The Cannes Film Festival is held for 10 days in mid-May every year. The dates for the Cannes Film Festival in 2018 are May 8 to May 19.To read about our experience at the Cannes Film Festival, read Joining the Paparazzi during the Cannes Film Festival and find out how you can visit the Cannes Film Festival for free.
Take the train back to Nice.
Drive the French Riviera to Marseille
It is time to rent a car and drive some of the most scenic roads in France. Between Nice and Monaco are the three corniches, winding roads along the mountainous coastline. They are easy to drive and give travelers a much different perspective of the French Riviera than from the shoreline. The Middle Corniche is the best…just high enough for amazing views of the rocky coastline and the towns below.
Drive the Middle Corniche (Moyen Corniche) towards Monaco, stopping along the way at the very pretty town of Eze.
From Eze, take highway A8 west. Just past Nice, it is time to take a detour to the highly underrated and very pretty town of Vence. From A8, take route 336 to route 36 to Vence. This is a small town and it does not take long to walk all of it. Vence is quaint, scenic, and gets very few tourists. If you are hungry, have lunch here before resuming your drive.
From Vence, it is a two hour drive along highway A8 to Marseille. Once in Marseille, check into your hotel and then explore the Old Port. End the day with dinner and drinks in Marseille.
Marseille, Aix-en-Provence, and Avignon
For some spectacular scenery, visit the Parc National des Calanques. From the Old Port you can take a two or three hour boat tour of the coastline. The water can be choppy but it is worth it for the views.
Now it is time to leave the French Riviera and enter Provence. Your first stop is Aix-en-Provence, the gateway into Provence, just a half an hour away by car. Have lunch here, stroll through the city, and do a little shopping. Definitely stroll down Cours Mirabeau.
Finish your day with a one hour drive north to Avignon. Check into your hotel and have dinner at one of Avignon’s many fantastic restaurants.We stayed at Hotel d’Europe, one of the best hotels in Avignon.
Mont Ventoux and the Rhone Wine Region
You have several options for this day: either tour the Rhone wine regions on a tour or self-drive the Rhone wine region on your own. There are many tours that leave from Avignon. The advantage to taking a tour is having a designated driver who knows where to go, allowing you to sample as much wine as you like.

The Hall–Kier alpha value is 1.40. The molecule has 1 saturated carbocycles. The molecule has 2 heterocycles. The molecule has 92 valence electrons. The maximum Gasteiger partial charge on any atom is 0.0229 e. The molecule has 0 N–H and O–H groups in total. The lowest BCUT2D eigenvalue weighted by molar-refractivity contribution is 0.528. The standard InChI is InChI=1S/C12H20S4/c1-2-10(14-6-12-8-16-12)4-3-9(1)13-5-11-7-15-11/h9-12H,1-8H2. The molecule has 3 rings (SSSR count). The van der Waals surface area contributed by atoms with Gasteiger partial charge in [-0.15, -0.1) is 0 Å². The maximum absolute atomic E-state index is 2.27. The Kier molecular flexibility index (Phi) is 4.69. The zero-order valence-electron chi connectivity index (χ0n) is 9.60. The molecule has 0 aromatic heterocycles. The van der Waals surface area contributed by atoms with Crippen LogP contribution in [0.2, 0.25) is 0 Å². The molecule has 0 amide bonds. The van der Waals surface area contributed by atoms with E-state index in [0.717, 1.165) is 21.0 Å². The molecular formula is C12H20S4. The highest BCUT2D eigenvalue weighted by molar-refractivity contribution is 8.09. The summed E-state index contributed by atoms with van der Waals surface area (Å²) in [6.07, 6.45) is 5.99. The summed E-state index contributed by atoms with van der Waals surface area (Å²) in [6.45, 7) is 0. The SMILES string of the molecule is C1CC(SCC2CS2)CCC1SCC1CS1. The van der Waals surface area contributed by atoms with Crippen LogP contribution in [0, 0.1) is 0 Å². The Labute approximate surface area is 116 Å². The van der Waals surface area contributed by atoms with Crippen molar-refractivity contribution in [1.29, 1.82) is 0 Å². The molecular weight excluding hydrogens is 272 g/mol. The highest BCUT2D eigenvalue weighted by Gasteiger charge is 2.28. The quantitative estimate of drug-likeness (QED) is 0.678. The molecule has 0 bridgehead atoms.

One place not to be missed, in our opinion, is Mont Ventoux, the Giant of Provence. Ventoux is a giant mountain that towers over this part of Provence. Mont Ventoux is legendary for cyclists, making it into the Tour de France every few years. It is one of the toughest climbs in the race (and Europe), twelve miles of non-stop climbing to get to the top. You can drive to the top in your car but for avid cyclists, cycling to the top of Mont Ventoux is quite an accomplishment.
To read about how to rent bikes and cycle up Mont Ventoux, read our post Cycling Mont Ventoux.
To the north of Avignon are the towns of Gigondas and Chateauneuf-du-Pape, great places to go wine tasting. In Chateauneuf-de-Pape, we recommend La Cave du Verger des Papes, a great, old wine cellar that offers tastings everyday.Honestly, just driving the area around Malaucene, Vaison-la-Romaine, and Orange is spectacular. Rolling hills, vineyards, tiny French towns…just breathtaking!
Pont du Gard, Les Baux, St. Remy, and more
The day starts with a half an hour drive west from Avignon to the Pont du Gard. The Pont du Gard is a Roman aqueduct that was built to supply water from Uzes to Nimes. It was built 2000 years ago. The Pont du Gard is the highest of all Roman aqueducts and built without mortar. This was something that Tim and I did not think would be exciting to visit, but we were amazed by the Pont de Gard. It looks like it could easily stand for another 2000 years.